Good morning. A few weeks ago we began a new sermon series called “The Chosen Church: Getting to Know the Patriarchs”. Over the next few months we will carefully study the lives of Abraham, Isaac, Jacob, and Joseph. We will discover how God used these men to produce and establish His chosen people Israel.
Today’s message is named “War in Canaan”. It is the 3rd sermon of this series. It focuses on Genesis 14, which contains the first mention of warfare between kings and armies recorded in the Bible. Prior to this time, God had not chosen or designated a special people of His own. Thus, none of the wars fought before this one had any direct bearing on the LORD’s name or reputation. But now that He had closely aligned Himself with Abraham and his descendants, God had a vested interest in the outcomes of these battles.
By the end of last week’s message, Abram and Lot had separated from one another. Lot took his family and possessions eastward toward the Jordan valley and settled in the bustling city of Sodom. Meanwhile, Abram and Sarai remained in central Canaan and settled near Hebron. Both men were new residents in the country. They were likely unaware and unfamiliar with the broader political strife that was going on there. But trouble was brewing...
I. BATTLE OF THE KINGS (v1-12)
During this period of ancient history, the lands immediately east and south of the Jordan River and Dead Sea were firmly controlled by the distant kings of Babylonia and Persia. Canaanite cities located in these weaker areas paid tribute to those who domineered over them. A powerful Mesopotamian alliance which included Amraphel king of Shinar, Arioch king of Ellasar, Chedorlaomer king of Elam, and Tidal king of Goiim held a strong grip over the entire region.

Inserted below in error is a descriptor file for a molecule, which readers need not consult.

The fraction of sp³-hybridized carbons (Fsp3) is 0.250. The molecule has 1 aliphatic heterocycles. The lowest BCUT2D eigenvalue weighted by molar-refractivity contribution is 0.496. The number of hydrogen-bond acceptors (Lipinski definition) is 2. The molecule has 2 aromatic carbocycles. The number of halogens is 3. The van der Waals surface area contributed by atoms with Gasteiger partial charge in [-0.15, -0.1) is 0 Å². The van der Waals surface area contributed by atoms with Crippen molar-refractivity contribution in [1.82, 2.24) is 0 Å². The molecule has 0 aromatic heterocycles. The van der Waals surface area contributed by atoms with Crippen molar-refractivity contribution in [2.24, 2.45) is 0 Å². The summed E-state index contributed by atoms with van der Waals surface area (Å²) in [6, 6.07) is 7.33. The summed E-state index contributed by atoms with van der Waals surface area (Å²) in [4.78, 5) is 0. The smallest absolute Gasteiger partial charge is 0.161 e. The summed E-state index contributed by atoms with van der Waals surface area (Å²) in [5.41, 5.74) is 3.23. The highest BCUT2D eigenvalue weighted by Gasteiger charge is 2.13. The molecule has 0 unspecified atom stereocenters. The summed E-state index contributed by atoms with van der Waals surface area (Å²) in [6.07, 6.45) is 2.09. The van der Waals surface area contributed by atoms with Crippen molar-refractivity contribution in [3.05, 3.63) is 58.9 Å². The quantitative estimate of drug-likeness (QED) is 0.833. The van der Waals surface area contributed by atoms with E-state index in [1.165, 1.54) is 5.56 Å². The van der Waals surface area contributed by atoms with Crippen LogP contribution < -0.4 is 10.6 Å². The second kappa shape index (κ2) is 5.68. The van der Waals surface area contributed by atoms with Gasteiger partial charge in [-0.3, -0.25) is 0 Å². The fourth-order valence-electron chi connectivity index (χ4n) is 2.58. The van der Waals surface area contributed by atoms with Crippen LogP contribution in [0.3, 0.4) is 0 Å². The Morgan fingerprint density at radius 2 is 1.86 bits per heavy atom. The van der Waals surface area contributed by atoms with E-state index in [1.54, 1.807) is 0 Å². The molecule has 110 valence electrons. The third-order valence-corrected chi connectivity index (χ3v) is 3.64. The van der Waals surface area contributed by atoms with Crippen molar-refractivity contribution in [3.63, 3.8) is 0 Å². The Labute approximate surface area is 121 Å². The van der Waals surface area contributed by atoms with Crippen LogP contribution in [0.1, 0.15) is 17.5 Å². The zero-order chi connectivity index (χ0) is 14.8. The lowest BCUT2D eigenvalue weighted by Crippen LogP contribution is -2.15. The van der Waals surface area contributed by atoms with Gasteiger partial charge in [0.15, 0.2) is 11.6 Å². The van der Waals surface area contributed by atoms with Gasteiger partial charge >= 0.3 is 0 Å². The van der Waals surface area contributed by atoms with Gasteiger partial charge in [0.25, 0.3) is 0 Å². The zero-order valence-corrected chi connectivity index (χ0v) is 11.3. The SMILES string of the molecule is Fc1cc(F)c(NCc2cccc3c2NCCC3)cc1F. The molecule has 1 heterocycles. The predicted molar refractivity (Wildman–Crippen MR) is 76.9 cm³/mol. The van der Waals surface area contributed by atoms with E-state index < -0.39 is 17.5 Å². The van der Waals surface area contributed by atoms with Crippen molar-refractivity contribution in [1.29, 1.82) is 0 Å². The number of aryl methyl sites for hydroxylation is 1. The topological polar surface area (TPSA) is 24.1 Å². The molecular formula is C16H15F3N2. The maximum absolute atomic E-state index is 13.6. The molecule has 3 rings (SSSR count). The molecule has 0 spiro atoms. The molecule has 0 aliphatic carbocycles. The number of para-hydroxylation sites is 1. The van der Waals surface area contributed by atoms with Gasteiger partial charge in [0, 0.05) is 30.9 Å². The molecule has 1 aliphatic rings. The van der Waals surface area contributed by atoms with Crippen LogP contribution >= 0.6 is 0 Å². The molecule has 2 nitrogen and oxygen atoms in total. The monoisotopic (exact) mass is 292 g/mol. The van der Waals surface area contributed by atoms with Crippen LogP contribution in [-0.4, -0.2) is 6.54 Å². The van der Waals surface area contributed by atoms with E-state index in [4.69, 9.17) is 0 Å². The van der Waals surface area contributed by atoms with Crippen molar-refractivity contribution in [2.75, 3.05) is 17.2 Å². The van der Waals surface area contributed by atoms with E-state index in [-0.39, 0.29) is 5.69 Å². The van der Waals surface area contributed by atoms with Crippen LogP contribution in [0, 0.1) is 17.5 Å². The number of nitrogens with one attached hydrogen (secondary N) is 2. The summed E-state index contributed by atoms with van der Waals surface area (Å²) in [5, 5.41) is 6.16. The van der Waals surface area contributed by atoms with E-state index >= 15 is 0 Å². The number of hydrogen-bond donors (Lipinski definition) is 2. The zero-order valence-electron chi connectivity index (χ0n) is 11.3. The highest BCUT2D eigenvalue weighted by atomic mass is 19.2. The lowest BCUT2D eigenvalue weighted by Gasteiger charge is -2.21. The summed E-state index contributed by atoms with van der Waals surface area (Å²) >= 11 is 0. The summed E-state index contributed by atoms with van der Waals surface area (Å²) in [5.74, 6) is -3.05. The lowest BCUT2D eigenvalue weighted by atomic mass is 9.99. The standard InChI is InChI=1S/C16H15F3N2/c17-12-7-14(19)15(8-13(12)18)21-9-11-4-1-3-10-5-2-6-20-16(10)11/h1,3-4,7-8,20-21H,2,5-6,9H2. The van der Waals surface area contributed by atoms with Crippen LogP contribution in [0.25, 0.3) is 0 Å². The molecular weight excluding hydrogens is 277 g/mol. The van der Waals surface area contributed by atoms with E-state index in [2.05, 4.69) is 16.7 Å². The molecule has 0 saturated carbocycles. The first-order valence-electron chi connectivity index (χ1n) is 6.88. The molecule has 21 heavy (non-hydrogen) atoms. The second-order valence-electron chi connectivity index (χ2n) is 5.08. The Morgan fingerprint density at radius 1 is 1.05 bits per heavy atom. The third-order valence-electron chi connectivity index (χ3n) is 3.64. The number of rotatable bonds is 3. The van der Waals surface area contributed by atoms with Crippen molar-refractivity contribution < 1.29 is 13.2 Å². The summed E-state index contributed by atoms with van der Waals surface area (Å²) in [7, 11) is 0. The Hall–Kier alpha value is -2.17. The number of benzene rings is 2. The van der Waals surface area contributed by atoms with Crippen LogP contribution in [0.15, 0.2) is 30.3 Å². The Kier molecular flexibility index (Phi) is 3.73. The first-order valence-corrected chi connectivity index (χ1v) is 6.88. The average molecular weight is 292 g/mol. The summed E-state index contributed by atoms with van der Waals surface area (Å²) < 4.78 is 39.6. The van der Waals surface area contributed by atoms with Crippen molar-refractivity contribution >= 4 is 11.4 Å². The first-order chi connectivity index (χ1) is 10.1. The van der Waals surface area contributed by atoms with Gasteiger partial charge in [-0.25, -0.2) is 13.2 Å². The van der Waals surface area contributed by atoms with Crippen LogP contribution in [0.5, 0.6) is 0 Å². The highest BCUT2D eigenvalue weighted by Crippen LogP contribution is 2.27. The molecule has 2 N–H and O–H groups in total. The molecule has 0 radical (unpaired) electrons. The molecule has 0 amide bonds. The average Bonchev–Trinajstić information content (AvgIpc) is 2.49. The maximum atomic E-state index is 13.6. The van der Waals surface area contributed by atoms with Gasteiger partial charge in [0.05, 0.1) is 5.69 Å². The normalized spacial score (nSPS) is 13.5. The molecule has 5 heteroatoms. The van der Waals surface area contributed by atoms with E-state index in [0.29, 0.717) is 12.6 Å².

After several years, these Canaanite subordinates waged a hopeful rebellion. The Mesopotamian kings, led by Chedorlaomer, set out on a military campaign to crush the feeble uprising. In battle after battle the rebels were resoundingly defeated, including the Rephaim, the Zuzim, the Emim, and the Horites. Chedorlaomer also conquered the Amalekites and Amorites. In a last ditch effort to save the rebellion, the kings of Sodom, Gomorrah, Admah, Zeboiim, and Bela joined together to fight against the combined forces of Chedorlaomer. Perhaps together, they could overcome their Babylonian and Persian oppressors.